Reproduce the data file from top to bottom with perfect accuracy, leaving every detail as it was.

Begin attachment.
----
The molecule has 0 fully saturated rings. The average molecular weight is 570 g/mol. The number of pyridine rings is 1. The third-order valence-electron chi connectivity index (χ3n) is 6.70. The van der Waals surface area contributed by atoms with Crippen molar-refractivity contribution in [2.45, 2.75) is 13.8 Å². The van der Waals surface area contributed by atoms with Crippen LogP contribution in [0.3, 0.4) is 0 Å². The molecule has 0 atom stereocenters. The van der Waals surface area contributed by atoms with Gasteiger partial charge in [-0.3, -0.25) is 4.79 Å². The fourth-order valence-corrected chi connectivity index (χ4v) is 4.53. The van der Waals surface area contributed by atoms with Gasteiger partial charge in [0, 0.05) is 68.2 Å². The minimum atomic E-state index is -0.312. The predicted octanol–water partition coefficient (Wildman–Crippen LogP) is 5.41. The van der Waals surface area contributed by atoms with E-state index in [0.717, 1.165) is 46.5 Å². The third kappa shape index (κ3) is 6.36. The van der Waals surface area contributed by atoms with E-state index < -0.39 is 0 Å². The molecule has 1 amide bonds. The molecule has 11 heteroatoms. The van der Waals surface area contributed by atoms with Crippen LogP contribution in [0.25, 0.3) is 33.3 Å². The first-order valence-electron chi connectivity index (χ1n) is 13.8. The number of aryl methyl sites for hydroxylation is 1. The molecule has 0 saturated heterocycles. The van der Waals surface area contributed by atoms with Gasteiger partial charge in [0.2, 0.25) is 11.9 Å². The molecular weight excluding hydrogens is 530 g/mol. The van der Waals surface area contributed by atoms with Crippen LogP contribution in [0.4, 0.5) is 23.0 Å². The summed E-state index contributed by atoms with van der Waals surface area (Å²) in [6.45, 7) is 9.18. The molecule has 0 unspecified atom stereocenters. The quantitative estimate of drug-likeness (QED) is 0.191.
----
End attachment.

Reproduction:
The molecule has 0 fully saturated rings. The average molecular weight is 570 g/mol. The number of pyridine rings is 1. The third-order valence-electron chi connectivity index (χ3n) is 6.70. The van der Waals surface area contributed by atoms with Crippen molar-refractivity contribution in [2.45, 2.75) is 13.8 Å². The van der Waals surface area contributed by atoms with Crippen LogP contribution in [0.3, 0.4) is 0 Å². The molecule has 0 atom stereocenters. The van der Waals surface area contributed by atoms with Gasteiger partial charge in [-0.3, -0.25) is 4.79 Å². The fourth-order valence-corrected chi connectivity index (χ4v) is 4.53. The van der Waals surface area contributed by atoms with Gasteiger partial charge in [0, 0.05) is 68.2 Å². The minimum atomic E-state index is -0.312. The predicted octanol–water partition coefficient (Wildman–Crippen LogP) is 5.41. The van der Waals surface area contributed by atoms with E-state index in [0.717, 1.165) is 46.5 Å². The third kappa shape index (κ3) is 6.36. The van der Waals surface area contributed by atoms with E-state index < -0.39 is 0 Å². The molecule has 1 amide bonds. The molecule has 11 heteroatoms. The van der Waals surface area contributed by atoms with Crippen LogP contribution in [0.25, 0.3) is 33.3 Å². The first-order valence-electron chi connectivity index (χ1n) is 13.8. The number of aryl methyl sites for hydroxylation is 1. The molecule has 0 saturated heterocycles. The van der Waals surface area contributed by atoms with Gasteiger partial charge in [0.2, 0.25) is 11.9 Å². The molecular weight excluding hydrogens is 530 g/mol. The van der Waals surface area contributed by atoms with Crippen LogP contribution in [0.4, 0.5) is 23.0 Å². The summed E-state index contributed by atoms with van der Waals surface area (Å²) in [6.45, 7) is 9.18. The molecule has 0 unspecified atom stereocenters. The quantitative estimate of drug-likeness (QED) is 0.191.